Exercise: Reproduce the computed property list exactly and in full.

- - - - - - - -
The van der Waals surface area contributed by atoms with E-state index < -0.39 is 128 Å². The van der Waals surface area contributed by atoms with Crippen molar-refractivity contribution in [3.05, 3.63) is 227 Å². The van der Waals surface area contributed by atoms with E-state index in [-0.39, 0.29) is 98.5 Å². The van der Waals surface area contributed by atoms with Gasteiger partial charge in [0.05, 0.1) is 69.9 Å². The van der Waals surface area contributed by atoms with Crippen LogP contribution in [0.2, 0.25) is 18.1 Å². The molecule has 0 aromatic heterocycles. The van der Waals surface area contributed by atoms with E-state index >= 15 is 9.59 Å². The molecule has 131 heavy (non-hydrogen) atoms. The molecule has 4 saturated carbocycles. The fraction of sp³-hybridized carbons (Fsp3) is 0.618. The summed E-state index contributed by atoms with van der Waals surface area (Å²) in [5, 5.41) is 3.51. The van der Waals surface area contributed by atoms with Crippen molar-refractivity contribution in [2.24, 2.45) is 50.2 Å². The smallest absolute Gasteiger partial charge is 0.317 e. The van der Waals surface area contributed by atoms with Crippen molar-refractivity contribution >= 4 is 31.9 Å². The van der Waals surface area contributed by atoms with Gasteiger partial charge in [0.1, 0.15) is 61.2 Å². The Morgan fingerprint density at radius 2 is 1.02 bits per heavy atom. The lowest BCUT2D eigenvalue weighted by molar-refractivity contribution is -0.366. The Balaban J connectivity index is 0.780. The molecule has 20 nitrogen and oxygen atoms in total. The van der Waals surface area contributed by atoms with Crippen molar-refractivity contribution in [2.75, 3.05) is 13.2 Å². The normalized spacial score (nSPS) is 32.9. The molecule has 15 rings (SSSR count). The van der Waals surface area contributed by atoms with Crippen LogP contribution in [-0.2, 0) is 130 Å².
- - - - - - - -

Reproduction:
The van der Waals surface area contributed by atoms with E-state index < -0.39 is 128 Å². The van der Waals surface area contributed by atoms with Crippen molar-refractivity contribution in [3.05, 3.63) is 227 Å². The van der Waals surface area contributed by atoms with E-state index in [-0.39, 0.29) is 98.5 Å². The van der Waals surface area contributed by atoms with Gasteiger partial charge in [0.05, 0.1) is 69.9 Å². The van der Waals surface area contributed by atoms with Crippen LogP contribution in [0.2, 0.25) is 18.1 Å². The molecule has 0 aromatic heterocycles. The van der Waals surface area contributed by atoms with E-state index >= 15 is 9.59 Å². The molecule has 131 heavy (non-hydrogen) atoms. The molecule has 4 saturated carbocycles. The fraction of sp³-hybridized carbons (Fsp3) is 0.618. The summed E-state index contributed by atoms with van der Waals surface area (Å²) in [5, 5.41) is 3.51. The van der Waals surface area contributed by atoms with Crippen molar-refractivity contribution in [2.24, 2.45) is 50.2 Å². The smallest absolute Gasteiger partial charge is 0.317 e. The van der Waals surface area contributed by atoms with Crippen molar-refractivity contribution >= 4 is 31.9 Å². The van der Waals surface area contributed by atoms with Gasteiger partial charge in [0.1, 0.15) is 61.2 Å². The Morgan fingerprint density at radius 2 is 1.02 bits per heavy atom. The lowest BCUT2D eigenvalue weighted by molar-refractivity contribution is -0.366. The Balaban J connectivity index is 0.780. The molecule has 20 nitrogen and oxygen atoms in total. The van der Waals surface area contributed by atoms with Crippen molar-refractivity contribution in [2.75, 3.05) is 13.2 Å². The normalized spacial score (nSPS) is 32.9. The molecule has 15 rings (SSSR count). The van der Waals surface area contributed by atoms with Crippen LogP contribution in [-0.2, 0) is 130 Å².